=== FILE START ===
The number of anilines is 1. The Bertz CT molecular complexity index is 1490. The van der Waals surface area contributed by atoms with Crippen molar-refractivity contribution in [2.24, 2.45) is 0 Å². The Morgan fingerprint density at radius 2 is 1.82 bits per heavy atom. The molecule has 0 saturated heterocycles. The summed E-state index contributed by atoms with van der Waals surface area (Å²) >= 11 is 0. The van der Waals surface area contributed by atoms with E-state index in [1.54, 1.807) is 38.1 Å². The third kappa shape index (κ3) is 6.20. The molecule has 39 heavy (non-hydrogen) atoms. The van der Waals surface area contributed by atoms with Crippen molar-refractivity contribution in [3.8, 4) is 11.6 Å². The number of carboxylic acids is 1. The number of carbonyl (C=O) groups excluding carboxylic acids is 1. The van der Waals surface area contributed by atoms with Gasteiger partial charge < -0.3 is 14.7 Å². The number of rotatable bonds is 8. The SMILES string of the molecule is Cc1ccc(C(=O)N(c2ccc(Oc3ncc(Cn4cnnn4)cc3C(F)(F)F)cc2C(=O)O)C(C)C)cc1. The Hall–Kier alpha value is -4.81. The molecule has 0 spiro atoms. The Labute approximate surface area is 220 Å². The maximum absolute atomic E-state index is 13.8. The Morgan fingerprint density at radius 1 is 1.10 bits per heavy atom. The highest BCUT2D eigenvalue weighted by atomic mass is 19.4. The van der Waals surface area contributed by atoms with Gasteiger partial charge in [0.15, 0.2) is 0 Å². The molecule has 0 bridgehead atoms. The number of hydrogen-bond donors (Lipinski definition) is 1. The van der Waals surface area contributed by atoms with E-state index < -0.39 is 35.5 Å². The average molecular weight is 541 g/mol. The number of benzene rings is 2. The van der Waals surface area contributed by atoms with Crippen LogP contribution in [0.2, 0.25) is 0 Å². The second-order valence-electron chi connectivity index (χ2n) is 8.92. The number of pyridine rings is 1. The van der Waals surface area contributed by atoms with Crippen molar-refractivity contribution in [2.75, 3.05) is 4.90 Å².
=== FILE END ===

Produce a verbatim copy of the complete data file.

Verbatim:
The number of anilines is 1. The Bertz CT molecular complexity index is 1490. The van der Waals surface area contributed by atoms with Crippen molar-refractivity contribution in [2.24, 2.45) is 0 Å². The Morgan fingerprint density at radius 2 is 1.82 bits per heavy atom. The molecule has 0 saturated heterocycles. The summed E-state index contributed by atoms with van der Waals surface area (Å²) >= 11 is 0. The van der Waals surface area contributed by atoms with E-state index in [1.54, 1.807) is 38.1 Å². The third kappa shape index (κ3) is 6.20. The molecule has 39 heavy (non-hydrogen) atoms. The van der Waals surface area contributed by atoms with Crippen molar-refractivity contribution in [3.8, 4) is 11.6 Å². The number of carboxylic acids is 1. The number of carbonyl (C=O) groups excluding carboxylic acids is 1. The van der Waals surface area contributed by atoms with Gasteiger partial charge < -0.3 is 14.7 Å². The number of rotatable bonds is 8. The SMILES string of the molecule is Cc1ccc(C(=O)N(c2ccc(Oc3ncc(Cn4cnnn4)cc3C(F)(F)F)cc2C(=O)O)C(C)C)cc1. The Hall–Kier alpha value is -4.81. The molecule has 0 spiro atoms. The Labute approximate surface area is 220 Å². The maximum absolute atomic E-state index is 13.8. The Morgan fingerprint density at radius 1 is 1.10 bits per heavy atom. The highest BCUT2D eigenvalue weighted by atomic mass is 19.4. The van der Waals surface area contributed by atoms with Gasteiger partial charge in [0.15, 0.2) is 0 Å². The molecule has 0 bridgehead atoms. The number of hydrogen-bond donors (Lipinski definition) is 1. The van der Waals surface area contributed by atoms with E-state index < -0.39 is 35.5 Å². The average molecular weight is 541 g/mol. The number of benzene rings is 2. The van der Waals surface area contributed by atoms with Crippen LogP contribution in [0.2, 0.25) is 0 Å². The second-order valence-electron chi connectivity index (χ2n) is 8.92. The number of pyridine rings is 1. The van der Waals surface area contributed by atoms with Crippen molar-refractivity contribution in [2.75, 3.05) is 4.90 Å².